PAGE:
Virginia Thomas On 2012, Herman Cain & Michele Bachmann (VIDEO)
Daily Caller special correspondent Virginia Thomas weighed in on the race shaping up for the Republican presidential nomination during an interview with Newsmax at the Faith and Freedom Conference in the nation's capital last weekend.
The wife of Supreme Court Justice Clarence Thomas addressed how she anticipates the Tea Party will influence the trajectory of the contest in video of her remarks published online on Wednesday.
“I think it’s important that both the Tea Party movement and grassroots activists come together with the establishment and we see as little division as possible,” she explained. "In order to have the most success, we need to build bridges between the establishment conservative community and the Republican community and the grassroots community. I hope together we can have an effective force in 2012.”
As for the relationship between the Tea Party and the Republican establishment, Thomas suggested that House Speaker John Boehner (R-Ohio) and Senate Minority Leader Mitch McConnell (R-Ky.) should be doing more to embrace the conservative movement.
Thomas said that she hopes "the most conservative candidate" will emerge victorious in the GOP presidential primary race in 2012. She explained that while she doesn't have "a dog in the fight" she believes former Godfather's Pizza CEO Herman Cain "has gotten the attention of the grassroots.”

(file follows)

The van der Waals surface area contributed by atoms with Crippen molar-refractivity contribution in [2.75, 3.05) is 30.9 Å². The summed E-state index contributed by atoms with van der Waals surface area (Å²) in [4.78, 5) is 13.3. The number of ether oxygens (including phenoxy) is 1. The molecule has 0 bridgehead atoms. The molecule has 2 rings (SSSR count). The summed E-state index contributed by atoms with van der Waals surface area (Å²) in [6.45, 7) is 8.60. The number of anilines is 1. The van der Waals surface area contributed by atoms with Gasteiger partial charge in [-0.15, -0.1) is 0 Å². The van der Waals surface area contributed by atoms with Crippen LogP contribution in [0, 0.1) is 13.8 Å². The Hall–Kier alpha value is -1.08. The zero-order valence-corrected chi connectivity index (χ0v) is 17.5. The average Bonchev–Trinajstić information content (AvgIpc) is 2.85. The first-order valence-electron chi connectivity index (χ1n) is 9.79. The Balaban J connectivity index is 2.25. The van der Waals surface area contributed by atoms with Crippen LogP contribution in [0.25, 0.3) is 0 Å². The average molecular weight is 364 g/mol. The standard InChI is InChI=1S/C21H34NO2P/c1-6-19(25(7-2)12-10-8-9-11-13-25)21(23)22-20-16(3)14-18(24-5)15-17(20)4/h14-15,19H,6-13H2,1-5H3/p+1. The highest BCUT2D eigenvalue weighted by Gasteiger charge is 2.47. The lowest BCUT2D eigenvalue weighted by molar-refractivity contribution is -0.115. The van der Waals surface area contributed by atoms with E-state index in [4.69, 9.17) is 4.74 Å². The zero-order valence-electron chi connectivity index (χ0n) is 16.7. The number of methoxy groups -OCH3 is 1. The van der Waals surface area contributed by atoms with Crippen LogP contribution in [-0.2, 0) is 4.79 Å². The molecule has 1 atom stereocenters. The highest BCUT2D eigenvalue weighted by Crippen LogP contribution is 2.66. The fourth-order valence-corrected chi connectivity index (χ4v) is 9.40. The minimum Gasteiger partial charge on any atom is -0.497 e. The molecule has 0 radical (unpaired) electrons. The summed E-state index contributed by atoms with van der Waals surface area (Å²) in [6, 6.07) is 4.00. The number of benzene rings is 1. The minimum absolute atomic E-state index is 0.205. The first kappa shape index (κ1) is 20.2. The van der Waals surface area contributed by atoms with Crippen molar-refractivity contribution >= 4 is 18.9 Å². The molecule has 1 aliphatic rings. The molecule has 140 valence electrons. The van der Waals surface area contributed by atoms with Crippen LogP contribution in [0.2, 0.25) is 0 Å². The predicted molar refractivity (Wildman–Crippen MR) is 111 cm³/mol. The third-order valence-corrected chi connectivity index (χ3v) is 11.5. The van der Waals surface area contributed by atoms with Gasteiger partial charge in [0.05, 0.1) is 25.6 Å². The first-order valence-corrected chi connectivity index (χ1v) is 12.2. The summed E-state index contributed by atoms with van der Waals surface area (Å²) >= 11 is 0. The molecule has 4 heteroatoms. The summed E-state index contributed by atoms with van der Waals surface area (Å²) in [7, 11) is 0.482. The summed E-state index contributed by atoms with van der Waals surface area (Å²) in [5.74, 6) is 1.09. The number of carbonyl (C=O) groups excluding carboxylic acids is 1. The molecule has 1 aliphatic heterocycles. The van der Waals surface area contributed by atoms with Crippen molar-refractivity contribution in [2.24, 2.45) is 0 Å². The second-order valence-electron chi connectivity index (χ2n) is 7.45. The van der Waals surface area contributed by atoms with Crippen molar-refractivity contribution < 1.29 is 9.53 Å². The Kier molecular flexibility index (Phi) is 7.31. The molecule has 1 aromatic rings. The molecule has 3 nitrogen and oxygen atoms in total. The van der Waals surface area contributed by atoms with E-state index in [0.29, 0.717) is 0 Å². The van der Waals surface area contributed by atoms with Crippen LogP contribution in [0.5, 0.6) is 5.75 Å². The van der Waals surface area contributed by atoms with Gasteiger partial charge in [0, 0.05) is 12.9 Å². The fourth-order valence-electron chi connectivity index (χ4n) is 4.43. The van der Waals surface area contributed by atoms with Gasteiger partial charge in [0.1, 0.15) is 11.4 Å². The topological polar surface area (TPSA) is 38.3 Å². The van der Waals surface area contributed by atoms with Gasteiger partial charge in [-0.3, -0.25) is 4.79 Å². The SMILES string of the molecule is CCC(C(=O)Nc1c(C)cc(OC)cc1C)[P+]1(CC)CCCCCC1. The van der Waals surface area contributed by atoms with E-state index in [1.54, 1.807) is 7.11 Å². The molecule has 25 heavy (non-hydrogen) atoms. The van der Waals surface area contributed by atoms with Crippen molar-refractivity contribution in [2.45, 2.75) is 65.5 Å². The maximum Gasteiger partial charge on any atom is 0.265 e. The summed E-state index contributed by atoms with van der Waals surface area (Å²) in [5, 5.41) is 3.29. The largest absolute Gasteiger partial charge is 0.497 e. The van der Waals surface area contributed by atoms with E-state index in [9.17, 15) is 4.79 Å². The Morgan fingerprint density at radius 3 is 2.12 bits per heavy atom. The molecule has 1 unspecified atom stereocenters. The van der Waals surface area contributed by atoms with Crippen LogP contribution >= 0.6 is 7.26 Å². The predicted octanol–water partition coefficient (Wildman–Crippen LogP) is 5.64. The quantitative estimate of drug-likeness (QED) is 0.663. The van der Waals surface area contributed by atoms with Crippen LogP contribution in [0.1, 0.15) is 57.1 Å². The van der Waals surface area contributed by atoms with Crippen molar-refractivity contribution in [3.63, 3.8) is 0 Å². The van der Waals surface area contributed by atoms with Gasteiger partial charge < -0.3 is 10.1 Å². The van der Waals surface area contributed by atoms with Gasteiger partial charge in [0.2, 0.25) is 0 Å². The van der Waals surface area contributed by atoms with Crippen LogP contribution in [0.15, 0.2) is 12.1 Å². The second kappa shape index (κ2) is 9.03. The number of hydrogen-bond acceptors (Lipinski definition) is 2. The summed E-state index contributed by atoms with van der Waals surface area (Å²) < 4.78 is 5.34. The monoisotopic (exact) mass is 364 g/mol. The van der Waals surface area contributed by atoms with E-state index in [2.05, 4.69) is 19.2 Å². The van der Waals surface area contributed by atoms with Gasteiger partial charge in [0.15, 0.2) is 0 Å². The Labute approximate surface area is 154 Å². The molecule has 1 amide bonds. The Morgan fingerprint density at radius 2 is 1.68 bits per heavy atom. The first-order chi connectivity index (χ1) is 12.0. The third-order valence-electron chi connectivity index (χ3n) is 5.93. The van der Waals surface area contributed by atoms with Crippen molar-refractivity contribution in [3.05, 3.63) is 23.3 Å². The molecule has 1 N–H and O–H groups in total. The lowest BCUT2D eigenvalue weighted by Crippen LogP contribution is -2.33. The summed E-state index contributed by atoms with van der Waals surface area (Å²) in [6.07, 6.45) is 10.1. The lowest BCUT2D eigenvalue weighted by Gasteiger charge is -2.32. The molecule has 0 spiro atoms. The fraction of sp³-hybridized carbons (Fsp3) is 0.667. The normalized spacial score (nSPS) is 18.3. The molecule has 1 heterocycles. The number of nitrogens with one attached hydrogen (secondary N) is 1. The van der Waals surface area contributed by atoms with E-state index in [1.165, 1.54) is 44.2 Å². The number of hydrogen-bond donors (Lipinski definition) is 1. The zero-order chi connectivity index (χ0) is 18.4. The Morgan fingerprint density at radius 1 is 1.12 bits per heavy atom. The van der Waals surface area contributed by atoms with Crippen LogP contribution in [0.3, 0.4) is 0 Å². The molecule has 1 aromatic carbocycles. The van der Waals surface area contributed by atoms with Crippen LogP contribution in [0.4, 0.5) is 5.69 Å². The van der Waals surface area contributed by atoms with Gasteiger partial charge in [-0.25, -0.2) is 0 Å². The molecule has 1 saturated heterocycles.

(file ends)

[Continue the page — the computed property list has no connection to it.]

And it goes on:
While largely considered a longshot candidate for the party's nomination, Cain has found success in appealing to voters on the right side of the aisle since launching his campaign last month. He proved to be a smash hit with conservatives in the first GOP primary debate of the election cycle in South Carolina.
Thomas suggested conservative grassroots activists are also watching Rep. Michele Bachmann (R-Minn.), who is expected to announce her candidacy for president later this month in Iowa. She said that it "would be exciting" to see Sen. Jim DeMint (R-S.C.) jump into the mix, despite recent reports suggesting a presidential run is likely off the table for the Republican senator in 2012.